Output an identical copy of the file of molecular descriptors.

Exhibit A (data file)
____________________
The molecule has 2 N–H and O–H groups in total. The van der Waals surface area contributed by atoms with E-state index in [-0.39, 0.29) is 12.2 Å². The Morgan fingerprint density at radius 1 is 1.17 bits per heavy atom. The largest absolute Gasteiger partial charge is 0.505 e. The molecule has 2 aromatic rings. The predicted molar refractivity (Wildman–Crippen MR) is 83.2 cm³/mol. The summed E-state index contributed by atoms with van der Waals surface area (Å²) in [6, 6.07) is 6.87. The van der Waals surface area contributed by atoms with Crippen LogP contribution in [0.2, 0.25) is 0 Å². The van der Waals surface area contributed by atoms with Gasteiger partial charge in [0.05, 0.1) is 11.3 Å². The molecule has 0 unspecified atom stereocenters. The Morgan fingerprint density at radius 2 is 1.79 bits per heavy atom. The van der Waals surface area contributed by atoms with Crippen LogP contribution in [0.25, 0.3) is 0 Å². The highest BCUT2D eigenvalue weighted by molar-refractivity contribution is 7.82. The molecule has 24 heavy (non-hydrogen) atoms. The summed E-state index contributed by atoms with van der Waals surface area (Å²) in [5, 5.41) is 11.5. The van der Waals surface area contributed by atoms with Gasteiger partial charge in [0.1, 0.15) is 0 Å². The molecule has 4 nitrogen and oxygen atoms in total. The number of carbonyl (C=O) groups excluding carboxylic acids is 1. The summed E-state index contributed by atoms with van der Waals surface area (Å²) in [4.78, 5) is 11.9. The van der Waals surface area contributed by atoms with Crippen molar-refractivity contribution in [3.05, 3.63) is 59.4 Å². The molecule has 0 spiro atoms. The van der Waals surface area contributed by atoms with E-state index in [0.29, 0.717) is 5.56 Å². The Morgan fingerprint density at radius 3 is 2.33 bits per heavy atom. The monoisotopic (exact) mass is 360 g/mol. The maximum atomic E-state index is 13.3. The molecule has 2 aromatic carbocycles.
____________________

The molecule has 2 N–H and O–H groups in total. The van der Waals surface area contributed by atoms with E-state index in [-0.39, 0.29) is 12.2 Å². The Morgan fingerprint density at radius 1 is 1.17 bits per heavy atom. The largest absolute Gasteiger partial charge is 0.505 e. The molecule has 2 aromatic rings. The predicted molar refractivity (Wildman–Crippen MR) is 83.2 cm³/mol. The summed E-state index contributed by atoms with van der Waals surface area (Å²) in [6, 6.07) is 6.87. The van der Waals surface area contributed by atoms with Crippen LogP contribution in [0.2, 0.25) is 0 Å². The van der Waals surface area contributed by atoms with Gasteiger partial charge in [0.05, 0.1) is 11.3 Å². The molecule has 0 unspecified atom stereocenters. The Morgan fingerprint density at radius 2 is 1.79 bits per heavy atom. The van der Waals surface area contributed by atoms with Crippen LogP contribution in [0.25, 0.3) is 0 Å². The highest BCUT2D eigenvalue weighted by molar-refractivity contribution is 7.82. The molecule has 24 heavy (non-hydrogen) atoms. The summed E-state index contributed by atoms with van der Waals surface area (Å²) in [5, 5.41) is 11.5. The van der Waals surface area contributed by atoms with Gasteiger partial charge in [0.1, 0.15) is 0 Å². The molecule has 4 nitrogen and oxygen atoms in total. The number of carbonyl (C=O) groups excluding carboxylic acids is 1. The summed E-state index contributed by atoms with van der Waals surface area (Å²) in [4.78, 5) is 11.9. The van der Waals surface area contributed by atoms with Crippen molar-refractivity contribution in [3.05, 3.63) is 59.4 Å². The molecule has 0 spiro atoms. The van der Waals surface area contributed by atoms with E-state index in [0.29, 0.717) is 5.56 Å². The Morgan fingerprint density at radius 3 is 2.33 bits per heavy atom. The monoisotopic (exact) mass is 360 g/mol. The maximum atomic E-state index is 13.3. The molecule has 2 aromatic carbocycles.